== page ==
Cooked data is another type of raw data that has gone through the processing system. During processing, the raw data has been extracted and organized. In some cases, it has been analyzed and stored for future use.
How to Build a Data Pipeline
A data pipeline's functionality serves to collect information, but it is also a method to store, access, and analyze the data according to the user's configuration. If you want to build a data pipeline, it should store and compress any cumulative data. You can build your own data pipeline to audit and analyze the information.
Parts of a Data Pipeline
There are several parts of a data pipeline:
- The origin, or point of data, is the final point of the data called a definition.
- The movement of that data is called the dataflow.
- One of the data collection approaches is referred to as ETL (extract, transform, and load). This is where different storage areas preserve the data.
Once the raw data has been collected, it can be processed and analyzed.
Optimizing Data Pipeline Design
For an optimized data pipeline, the system must be free of any latency. These pipelines also must be able to properly collect the data and deliver it to the predetermined destination.
After the data is collected, it can be stored or analyzed for immediate use. Optimizing the design will help to move the data quickly without any bottlenecks in the system.
Examples of Efficient Data Pipeline Architecture
There are two examples of data pipeline architecture: batch processing and streaming data processing.
Batch processing involves transporting large chunks of data that have been stored over a period of time. This type of architecture is excellent for those instances where the data needs to be processed later.
Streaming data pipelines can process data in real-time. Data is entered and analyzed within seconds, and it is commonly found in point of sale systems.
Data Pipeline vs. ETL
Many people use the terms data pipeline and ETL interchangeably. As previously stated, ETL stands for extract, transform, and load. This is where large batches of data are moved at a specific time in the system.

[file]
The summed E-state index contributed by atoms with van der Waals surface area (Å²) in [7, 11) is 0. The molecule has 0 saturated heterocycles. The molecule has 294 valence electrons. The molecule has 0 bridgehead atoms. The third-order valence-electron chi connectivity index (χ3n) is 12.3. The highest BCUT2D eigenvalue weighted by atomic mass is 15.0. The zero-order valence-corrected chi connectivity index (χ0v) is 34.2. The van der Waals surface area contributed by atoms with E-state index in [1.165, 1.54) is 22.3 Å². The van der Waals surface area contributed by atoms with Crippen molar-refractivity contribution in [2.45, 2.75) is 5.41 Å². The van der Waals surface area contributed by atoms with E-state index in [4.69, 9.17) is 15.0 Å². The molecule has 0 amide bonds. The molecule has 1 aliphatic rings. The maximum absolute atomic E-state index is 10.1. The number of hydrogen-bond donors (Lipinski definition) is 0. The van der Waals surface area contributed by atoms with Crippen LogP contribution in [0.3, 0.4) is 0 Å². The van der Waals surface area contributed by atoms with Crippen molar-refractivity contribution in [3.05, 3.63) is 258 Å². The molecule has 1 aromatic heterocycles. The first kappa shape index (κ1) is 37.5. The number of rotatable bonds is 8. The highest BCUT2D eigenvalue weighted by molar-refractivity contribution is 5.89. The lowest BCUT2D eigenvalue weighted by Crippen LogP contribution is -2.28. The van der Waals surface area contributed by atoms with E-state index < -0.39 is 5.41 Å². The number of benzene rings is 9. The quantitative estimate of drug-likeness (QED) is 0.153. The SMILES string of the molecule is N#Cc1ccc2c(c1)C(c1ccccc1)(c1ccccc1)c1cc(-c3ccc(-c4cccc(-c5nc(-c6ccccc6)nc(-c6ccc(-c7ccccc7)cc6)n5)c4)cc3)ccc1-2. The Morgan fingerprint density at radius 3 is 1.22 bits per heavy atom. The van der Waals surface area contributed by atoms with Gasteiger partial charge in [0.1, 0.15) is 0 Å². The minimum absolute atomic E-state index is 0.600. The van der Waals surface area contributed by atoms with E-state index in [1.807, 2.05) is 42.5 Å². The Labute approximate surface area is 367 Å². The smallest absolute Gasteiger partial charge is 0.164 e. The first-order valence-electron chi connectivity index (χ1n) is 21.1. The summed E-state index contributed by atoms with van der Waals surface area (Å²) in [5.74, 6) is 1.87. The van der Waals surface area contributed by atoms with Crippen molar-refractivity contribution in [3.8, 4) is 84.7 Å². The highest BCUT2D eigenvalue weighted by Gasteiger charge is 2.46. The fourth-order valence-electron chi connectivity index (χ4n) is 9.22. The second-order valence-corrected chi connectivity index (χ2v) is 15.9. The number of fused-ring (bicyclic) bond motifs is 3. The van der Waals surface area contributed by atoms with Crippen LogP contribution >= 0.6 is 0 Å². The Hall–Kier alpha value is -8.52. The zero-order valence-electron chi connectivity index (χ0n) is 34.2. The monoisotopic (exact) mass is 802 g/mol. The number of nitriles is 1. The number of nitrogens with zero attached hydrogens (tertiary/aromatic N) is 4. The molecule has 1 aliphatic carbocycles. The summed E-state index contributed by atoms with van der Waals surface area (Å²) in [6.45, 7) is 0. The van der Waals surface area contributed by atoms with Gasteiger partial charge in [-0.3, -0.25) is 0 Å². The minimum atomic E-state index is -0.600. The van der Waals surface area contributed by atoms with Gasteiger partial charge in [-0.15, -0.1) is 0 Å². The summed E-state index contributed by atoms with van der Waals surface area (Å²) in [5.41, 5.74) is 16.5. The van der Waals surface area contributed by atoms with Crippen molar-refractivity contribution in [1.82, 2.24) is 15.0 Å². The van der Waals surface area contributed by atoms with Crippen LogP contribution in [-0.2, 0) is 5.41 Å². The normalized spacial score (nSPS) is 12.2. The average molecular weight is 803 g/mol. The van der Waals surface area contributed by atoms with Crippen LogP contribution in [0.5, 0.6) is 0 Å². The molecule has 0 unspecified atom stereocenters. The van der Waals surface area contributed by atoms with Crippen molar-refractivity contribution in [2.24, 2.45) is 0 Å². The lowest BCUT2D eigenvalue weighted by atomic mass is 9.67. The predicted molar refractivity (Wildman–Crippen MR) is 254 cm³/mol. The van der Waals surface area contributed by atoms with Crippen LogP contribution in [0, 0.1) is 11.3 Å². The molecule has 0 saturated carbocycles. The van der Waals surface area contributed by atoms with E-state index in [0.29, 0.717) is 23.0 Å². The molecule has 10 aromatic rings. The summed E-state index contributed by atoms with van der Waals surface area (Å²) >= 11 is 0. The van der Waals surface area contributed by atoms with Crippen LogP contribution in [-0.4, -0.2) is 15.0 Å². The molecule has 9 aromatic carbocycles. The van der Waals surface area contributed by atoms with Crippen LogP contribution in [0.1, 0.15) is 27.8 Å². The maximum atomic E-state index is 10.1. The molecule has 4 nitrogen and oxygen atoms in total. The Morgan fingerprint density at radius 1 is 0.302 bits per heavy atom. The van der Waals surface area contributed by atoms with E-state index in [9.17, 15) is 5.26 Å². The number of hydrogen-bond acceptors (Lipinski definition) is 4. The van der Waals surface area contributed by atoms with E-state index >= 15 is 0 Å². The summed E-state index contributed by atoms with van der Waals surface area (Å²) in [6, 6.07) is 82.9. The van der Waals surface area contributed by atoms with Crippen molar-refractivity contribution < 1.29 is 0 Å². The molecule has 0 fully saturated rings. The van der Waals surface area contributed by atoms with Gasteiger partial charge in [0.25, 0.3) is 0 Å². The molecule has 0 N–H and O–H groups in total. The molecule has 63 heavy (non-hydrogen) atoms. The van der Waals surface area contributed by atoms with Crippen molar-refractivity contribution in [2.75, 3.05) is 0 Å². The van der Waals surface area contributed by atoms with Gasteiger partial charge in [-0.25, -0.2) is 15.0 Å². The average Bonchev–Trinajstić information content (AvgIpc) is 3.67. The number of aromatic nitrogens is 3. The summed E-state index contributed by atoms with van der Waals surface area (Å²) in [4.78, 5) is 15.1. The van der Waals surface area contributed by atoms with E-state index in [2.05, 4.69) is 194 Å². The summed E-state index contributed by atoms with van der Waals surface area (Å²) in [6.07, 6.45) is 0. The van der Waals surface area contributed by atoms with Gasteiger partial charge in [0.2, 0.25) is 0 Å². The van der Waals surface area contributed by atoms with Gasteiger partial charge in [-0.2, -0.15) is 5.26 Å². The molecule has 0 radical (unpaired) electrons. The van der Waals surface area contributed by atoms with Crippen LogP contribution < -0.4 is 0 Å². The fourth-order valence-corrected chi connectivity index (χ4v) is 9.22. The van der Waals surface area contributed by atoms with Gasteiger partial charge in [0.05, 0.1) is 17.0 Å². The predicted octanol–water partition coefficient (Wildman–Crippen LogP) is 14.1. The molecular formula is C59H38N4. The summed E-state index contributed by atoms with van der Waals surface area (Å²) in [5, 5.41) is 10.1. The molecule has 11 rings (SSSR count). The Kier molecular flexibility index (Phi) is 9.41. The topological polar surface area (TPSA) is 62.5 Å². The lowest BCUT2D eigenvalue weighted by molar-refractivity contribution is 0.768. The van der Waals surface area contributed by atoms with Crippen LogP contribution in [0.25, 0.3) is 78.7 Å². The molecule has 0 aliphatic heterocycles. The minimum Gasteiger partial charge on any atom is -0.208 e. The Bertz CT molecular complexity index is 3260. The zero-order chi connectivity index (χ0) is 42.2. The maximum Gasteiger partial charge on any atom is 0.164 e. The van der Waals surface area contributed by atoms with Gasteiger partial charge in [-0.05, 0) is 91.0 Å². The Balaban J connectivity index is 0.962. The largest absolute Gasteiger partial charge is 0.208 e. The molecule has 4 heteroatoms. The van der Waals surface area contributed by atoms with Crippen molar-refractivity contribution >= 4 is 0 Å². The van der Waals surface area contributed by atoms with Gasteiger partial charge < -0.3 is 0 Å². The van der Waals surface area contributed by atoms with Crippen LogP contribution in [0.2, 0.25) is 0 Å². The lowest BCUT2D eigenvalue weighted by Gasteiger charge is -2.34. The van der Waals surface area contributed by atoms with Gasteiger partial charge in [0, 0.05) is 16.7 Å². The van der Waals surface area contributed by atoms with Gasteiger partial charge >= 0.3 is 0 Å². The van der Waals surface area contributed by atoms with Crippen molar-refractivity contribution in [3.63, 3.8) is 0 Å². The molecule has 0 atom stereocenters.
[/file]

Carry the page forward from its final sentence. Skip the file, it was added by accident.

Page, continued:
A data pipeline is a broad term that covers the ETL process. It refers to moving data from one location to another. However, with a data pipeline, the information is transformed and processed in real-time.
Data Pipeline Usage
A data pipeline is an essential tool to help collect information for businesses. This raw data can be collected to analyze user's habits and other information. With a data pipeline, the information is efficiently stored at a location for immediate or future analysis.
Data can be stored at different stages in the data pipeline. These storage options will depend on several different factors, such as the frequency of the data and the volume of the queries.
When the data is needed, the information is recalled and moved to another location for analysis. These storage areas are often found on-site at the business or stored in the cloud.
Metadata is often called "data that provides information about other data." There are several metadata types in a data pipeline, including:
All this metadata can be analyzed in a data pipeline.
App embeds can help to collect data from customers or clients. As the individual uses the app, data is collected from their activity. This data is collected and processed through the data pipeline. With an efficient data pipeline, the information is analyzed for real-time results or stored for later use.
Data Pipelines are Essential for Efficiency When Collecting Raw Data
A data pipeline is an efficient way to collect raw data from several sources and move it to a location for analysis or storage. This data pipeline process cuts down on lost information and other problems. Your business can benefit from the use of a data pipeline in your company.
If you need business intelligence solutions for your company, Zuar can use your data to solve those real-life problems.